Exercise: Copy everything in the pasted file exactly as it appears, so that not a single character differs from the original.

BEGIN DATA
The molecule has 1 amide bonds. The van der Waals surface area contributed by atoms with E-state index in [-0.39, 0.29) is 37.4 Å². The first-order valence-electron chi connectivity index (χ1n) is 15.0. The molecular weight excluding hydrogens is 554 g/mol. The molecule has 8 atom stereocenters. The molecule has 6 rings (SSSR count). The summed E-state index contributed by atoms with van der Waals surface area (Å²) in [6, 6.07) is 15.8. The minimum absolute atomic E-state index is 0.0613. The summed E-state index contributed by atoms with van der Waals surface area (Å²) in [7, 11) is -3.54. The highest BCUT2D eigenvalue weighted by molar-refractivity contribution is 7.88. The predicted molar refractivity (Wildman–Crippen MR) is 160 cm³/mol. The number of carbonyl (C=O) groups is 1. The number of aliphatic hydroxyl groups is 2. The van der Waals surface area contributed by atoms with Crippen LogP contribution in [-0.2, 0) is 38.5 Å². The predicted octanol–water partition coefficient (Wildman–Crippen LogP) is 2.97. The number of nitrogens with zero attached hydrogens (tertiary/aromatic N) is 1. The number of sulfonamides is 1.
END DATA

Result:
The molecule has 1 amide bonds. The van der Waals surface area contributed by atoms with E-state index in [-0.39, 0.29) is 37.4 Å². The first-order valence-electron chi connectivity index (χ1n) is 15.0. The molecular weight excluding hydrogens is 554 g/mol. The molecule has 8 atom stereocenters. The molecule has 6 rings (SSSR count). The summed E-state index contributed by atoms with van der Waals surface area (Å²) in [6, 6.07) is 15.8. The minimum absolute atomic E-state index is 0.0613. The summed E-state index contributed by atoms with van der Waals surface area (Å²) in [7, 11) is -3.54. The highest BCUT2D eigenvalue weighted by molar-refractivity contribution is 7.88. The predicted molar refractivity (Wildman–Crippen MR) is 160 cm³/mol. The number of carbonyl (C=O) groups is 1. The number of aliphatic hydroxyl groups is 2. The van der Waals surface area contributed by atoms with Crippen LogP contribution in [-0.2, 0) is 38.5 Å². The predicted octanol–water partition coefficient (Wildman–Crippen LogP) is 2.97. The number of nitrogens with zero attached hydrogens (tertiary/aromatic N) is 1. The number of sulfonamides is 1.